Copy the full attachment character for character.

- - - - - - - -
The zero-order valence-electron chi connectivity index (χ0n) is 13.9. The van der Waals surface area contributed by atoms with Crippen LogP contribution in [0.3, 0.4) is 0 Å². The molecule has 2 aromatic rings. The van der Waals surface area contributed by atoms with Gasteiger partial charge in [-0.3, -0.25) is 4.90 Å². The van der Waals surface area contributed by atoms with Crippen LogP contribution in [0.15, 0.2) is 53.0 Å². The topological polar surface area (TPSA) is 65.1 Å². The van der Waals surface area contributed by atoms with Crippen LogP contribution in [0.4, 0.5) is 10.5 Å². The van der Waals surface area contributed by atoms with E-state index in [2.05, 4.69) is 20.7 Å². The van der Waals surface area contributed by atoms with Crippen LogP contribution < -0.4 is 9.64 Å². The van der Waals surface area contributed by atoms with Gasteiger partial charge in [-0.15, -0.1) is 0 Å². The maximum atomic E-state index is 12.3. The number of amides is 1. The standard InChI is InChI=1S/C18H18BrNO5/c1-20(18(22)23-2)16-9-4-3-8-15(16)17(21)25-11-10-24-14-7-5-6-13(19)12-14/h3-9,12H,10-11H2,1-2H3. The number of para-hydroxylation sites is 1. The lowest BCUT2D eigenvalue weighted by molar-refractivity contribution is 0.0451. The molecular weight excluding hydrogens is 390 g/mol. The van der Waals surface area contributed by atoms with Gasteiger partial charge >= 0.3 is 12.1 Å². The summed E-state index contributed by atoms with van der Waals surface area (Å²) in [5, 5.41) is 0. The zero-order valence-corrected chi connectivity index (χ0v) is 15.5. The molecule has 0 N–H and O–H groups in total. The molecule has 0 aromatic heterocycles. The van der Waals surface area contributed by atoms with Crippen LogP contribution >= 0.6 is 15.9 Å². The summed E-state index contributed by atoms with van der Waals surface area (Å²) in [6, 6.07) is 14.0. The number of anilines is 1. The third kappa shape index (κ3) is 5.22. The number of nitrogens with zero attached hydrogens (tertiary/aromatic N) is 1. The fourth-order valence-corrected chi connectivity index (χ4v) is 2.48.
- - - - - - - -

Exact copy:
The zero-order valence-electron chi connectivity index (χ0n) is 13.9. The van der Waals surface area contributed by atoms with Crippen LogP contribution in [0.3, 0.4) is 0 Å². The molecule has 2 aromatic rings. The van der Waals surface area contributed by atoms with Gasteiger partial charge in [-0.3, -0.25) is 4.90 Å². The van der Waals surface area contributed by atoms with Crippen LogP contribution in [0.15, 0.2) is 53.0 Å². The topological polar surface area (TPSA) is 65.1 Å². The van der Waals surface area contributed by atoms with Crippen LogP contribution in [0.4, 0.5) is 10.5 Å². The van der Waals surface area contributed by atoms with E-state index in [2.05, 4.69) is 20.7 Å². The van der Waals surface area contributed by atoms with Crippen LogP contribution < -0.4 is 9.64 Å². The van der Waals surface area contributed by atoms with Gasteiger partial charge in [-0.15, -0.1) is 0 Å². The maximum atomic E-state index is 12.3. The number of amides is 1. The standard InChI is InChI=1S/C18H18BrNO5/c1-20(18(22)23-2)16-9-4-3-8-15(16)17(21)25-11-10-24-14-7-5-6-13(19)12-14/h3-9,12H,10-11H2,1-2H3. The number of para-hydroxylation sites is 1. The lowest BCUT2D eigenvalue weighted by molar-refractivity contribution is 0.0451. The molecular weight excluding hydrogens is 390 g/mol. The van der Waals surface area contributed by atoms with Gasteiger partial charge >= 0.3 is 12.1 Å². The summed E-state index contributed by atoms with van der Waals surface area (Å²) in [5, 5.41) is 0. The zero-order valence-corrected chi connectivity index (χ0v) is 15.5. The molecule has 0 N–H and O–H groups in total. The molecule has 0 aromatic heterocycles. The van der Waals surface area contributed by atoms with Crippen LogP contribution >= 0.6 is 15.9 Å². The summed E-state index contributed by atoms with van der Waals surface area (Å²) in [6, 6.07) is 14.0. The number of anilines is 1. The third kappa shape index (κ3) is 5.22. The number of nitrogens with zero attached hydrogens (tertiary/aromatic N) is 1. The fourth-order valence-corrected chi connectivity index (χ4v) is 2.48.